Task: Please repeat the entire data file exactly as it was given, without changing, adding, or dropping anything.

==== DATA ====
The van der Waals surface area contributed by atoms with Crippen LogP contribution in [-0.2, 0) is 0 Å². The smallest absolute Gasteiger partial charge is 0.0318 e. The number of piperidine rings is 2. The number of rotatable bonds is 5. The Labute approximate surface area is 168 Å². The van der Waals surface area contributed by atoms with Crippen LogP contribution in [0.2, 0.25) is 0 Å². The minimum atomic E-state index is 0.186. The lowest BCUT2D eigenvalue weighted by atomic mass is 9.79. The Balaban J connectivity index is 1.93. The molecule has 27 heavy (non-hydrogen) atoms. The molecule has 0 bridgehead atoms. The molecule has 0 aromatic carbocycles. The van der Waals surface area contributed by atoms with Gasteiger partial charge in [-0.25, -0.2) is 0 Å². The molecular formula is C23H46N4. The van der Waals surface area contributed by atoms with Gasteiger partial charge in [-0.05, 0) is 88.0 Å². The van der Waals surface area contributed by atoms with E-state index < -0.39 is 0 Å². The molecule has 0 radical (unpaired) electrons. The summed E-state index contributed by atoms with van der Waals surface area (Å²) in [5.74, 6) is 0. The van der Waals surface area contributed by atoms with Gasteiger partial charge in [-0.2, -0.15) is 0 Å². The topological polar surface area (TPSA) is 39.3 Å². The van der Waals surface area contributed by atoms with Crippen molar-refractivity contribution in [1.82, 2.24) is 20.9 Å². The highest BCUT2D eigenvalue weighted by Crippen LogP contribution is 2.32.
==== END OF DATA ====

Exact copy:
The van der Waals surface area contributed by atoms with Crippen LogP contribution in [-0.2, 0) is 0 Å². The smallest absolute Gasteiger partial charge is 0.0318 e. The number of piperidine rings is 2. The number of rotatable bonds is 5. The Labute approximate surface area is 168 Å². The van der Waals surface area contributed by atoms with Crippen LogP contribution in [0.2, 0.25) is 0 Å². The minimum atomic E-state index is 0.186. The lowest BCUT2D eigenvalue weighted by atomic mass is 9.79. The Balaban J connectivity index is 1.93. The molecule has 27 heavy (non-hydrogen) atoms. The molecule has 0 bridgehead atoms. The molecule has 0 aromatic carbocycles. The van der Waals surface area contributed by atoms with Gasteiger partial charge in [-0.25, -0.2) is 0 Å². The molecular formula is C23H46N4. The van der Waals surface area contributed by atoms with Gasteiger partial charge in [-0.05, 0) is 88.0 Å². The van der Waals surface area contributed by atoms with E-state index < -0.39 is 0 Å². The molecule has 0 radical (unpaired) electrons. The summed E-state index contributed by atoms with van der Waals surface area (Å²) in [5.74, 6) is 0. The van der Waals surface area contributed by atoms with Gasteiger partial charge in [-0.2, -0.15) is 0 Å². The topological polar surface area (TPSA) is 39.3 Å². The van der Waals surface area contributed by atoms with Crippen molar-refractivity contribution in [1.82, 2.24) is 20.9 Å². The highest BCUT2D eigenvalue weighted by Crippen LogP contribution is 2.32.